If you're investing in the stock market, it's good to have a general understanding of bear and bull markets. Not only do these two terms describe the overall mood and trend of the stock market, but they also present unique opportunities for long-term investors.
Changes in the stock market are inevitable but educating yourself will help you invest wisely. Read on for an in-depth look at bear and bull markets, their distinct features and how to respond wisely during periods of market volatility.
A widespread decrease in stock prices is a clear sign of a bear market. The term comes from the downward swipe of a bear's attack, which resembles the downward trend of stock prices in this market phase.
During a bear market, investors tend to have a negative outlook. Anticipating further price drops due to a variety of factors, like an economic recession, natural disasters or a global crisis, they often "panic sell" stocks to limit their losses during a bear market.
The characteristics of a bear market can vary but, typically, stock prices fall by at least 20%1 from their previous peak and the decline can last several months to years. During this prolonged period, your investment portfolio is likely to experience negative returns — which might not feel good — but it also means that stocks are “on sale."
This period could present a potential opportunity for savvy investors. During a bear market, investors can purchase more shares for less money and stockpile assets at a much lower cost. In many cases, portfolio managers find opportunities to buy blue-chip companies at a discount. For example, companies that are fundamentally strong may be oversold during a bear market due to widespread pessimism and can therefore be purchased at a lower price during a bear market compared to their typical value.
When the market eventually recovers, the value of these stocks can surge. For instance, after the stock market plummeted 20% from December 2019 to March 2020, the U.S. equity market rebounded in just four months — going back to precrash levels by July 2020 and then pushing the prices even higher2.
The term "bull market" comes from the upward movement of a bull's horns. In a bull market, there's a widespread increase in stock prices, and investors tend to be positive.
During a bull market, you can expect prices to rise because of investors' optimism, driven by factors like a robust economy, strong corporate profits, declining unemployment, innovative technology and/or industry breakthroughs. People tend to invest in stocks to benefit from the upward trend.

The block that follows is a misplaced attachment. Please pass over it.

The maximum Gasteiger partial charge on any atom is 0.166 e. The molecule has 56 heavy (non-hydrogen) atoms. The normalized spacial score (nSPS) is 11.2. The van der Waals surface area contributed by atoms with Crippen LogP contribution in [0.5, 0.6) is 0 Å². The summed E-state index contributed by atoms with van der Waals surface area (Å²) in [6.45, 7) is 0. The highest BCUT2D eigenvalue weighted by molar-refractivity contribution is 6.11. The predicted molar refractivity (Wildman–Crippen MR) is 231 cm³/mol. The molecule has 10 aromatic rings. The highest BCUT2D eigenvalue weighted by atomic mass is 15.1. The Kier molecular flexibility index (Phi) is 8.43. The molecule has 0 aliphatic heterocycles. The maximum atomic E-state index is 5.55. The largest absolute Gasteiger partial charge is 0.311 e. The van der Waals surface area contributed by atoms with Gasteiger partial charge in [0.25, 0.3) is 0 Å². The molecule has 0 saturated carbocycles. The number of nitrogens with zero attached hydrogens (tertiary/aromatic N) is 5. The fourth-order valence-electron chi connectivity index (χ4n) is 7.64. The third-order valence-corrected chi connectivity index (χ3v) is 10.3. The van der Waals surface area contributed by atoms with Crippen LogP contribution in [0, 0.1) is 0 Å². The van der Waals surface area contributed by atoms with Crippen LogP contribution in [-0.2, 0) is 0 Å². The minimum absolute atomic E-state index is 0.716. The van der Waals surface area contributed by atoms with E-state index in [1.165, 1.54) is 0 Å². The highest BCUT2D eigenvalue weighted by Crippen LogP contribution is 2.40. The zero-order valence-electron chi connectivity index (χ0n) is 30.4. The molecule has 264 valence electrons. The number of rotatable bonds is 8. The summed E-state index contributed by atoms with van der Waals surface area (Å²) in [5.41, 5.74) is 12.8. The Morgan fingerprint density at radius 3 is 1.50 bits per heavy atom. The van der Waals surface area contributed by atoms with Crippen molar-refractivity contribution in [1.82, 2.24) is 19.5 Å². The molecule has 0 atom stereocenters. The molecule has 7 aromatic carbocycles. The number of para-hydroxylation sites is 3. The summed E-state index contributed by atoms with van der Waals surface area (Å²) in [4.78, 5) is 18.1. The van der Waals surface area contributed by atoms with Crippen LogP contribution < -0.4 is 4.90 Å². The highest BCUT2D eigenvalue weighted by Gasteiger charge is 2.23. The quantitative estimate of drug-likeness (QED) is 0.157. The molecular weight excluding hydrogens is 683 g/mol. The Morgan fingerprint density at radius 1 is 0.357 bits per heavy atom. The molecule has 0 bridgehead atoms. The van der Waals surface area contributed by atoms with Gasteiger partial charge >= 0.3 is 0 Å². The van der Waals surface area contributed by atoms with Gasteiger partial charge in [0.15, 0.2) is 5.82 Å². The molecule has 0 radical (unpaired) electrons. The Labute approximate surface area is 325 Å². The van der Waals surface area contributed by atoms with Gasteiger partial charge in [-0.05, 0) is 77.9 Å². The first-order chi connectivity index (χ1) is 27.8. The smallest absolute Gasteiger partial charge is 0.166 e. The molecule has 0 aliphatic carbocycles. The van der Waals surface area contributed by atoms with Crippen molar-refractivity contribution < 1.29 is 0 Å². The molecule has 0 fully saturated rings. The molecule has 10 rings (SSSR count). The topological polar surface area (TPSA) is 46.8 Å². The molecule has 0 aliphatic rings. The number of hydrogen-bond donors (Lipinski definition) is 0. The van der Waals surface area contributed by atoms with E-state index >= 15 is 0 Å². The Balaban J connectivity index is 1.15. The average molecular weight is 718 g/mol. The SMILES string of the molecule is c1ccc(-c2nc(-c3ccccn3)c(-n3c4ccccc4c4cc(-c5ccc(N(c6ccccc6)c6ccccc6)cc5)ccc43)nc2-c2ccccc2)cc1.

Like with a bear market, the characteristics of a bull market can also vary. However, it's generally defined as a period when stock prices rise by at least 20% from their previous low and lasts at least two months and can last for several months or even years.
During a bull market, investors commonly experience positive returns, and many stocks are priced at a premium. However, bull markets also have risks — companies may be overvalued, and investors may pay more for a stock than it's worth.
One thing to keep in mind is that bear and bull markets aren't always clearly defined, and the transition between them can be gradual. Another thing to consider, is that different sectors of the market can also be in different stages of a bear or bull market all at the same time.
For example, the overall market might be in a bear market (the stock market is in decline), but a certain sector, such as technology, may be in a bull market (the stock market sector is rising). This is why it's important to stay focused on building a globally diversified portfolio that's aligned with your financial goals and risk tolerance, rather than trying to time the market and buy “winning" stocks or sectors.
When the market experiences sudden increases in volatility, it can be unsettling and make you consider abandoning your long-term plan in favour of short-term relief by investing in cash or other liquid assets. However, when it comes to investing, think long-term instead of getting caught up in short-term ups and downs.
Aside from thinking long-term, there are a few other things to keep in mind, such as:
- Diversifying your portfolio, so that if one area doesn't do well, the others can balance it out.
- Staying informed about the market.
- Seeking professional advice from experts who can give you helpful insights and help guide you through the process.
- And sticking to your financial plan.
Understanding the basics of bear and bull markets can help you feel more well informed and confident in your investment decisions, especially during times of market volatility. And don’t forget that if you need guidance and reassurance in your strategy, you can always lean on a knowledgeable portfolio manager to help you reach your long-term investment goals despite what the market is doing today. After all, as the saying goes, the most important factor isn't timing the market — it's time in the market.
This article is provided for information purposes only. It is not to be relied upon as financial, tax or investment advice or guarantees about the future, nor should it be considered a recommendation to buy or sell. Information contained in this article, including information relating to interest rates, market conditions, tax rules, and other investment factors are subject to change without notice and The Bank of Nova Scotia is not responsible to update this information. All third party sources are believed to be accurate and reliable as of the date of publication and The Bank of Nova Scotia does not guarantee its accuracy or reliability. Readers should consult their own professional advisor for specific financial, investment and/or tax advice tailored to their needs to ensure that individual circumstances are considered properly and action is taken based on the latest available information.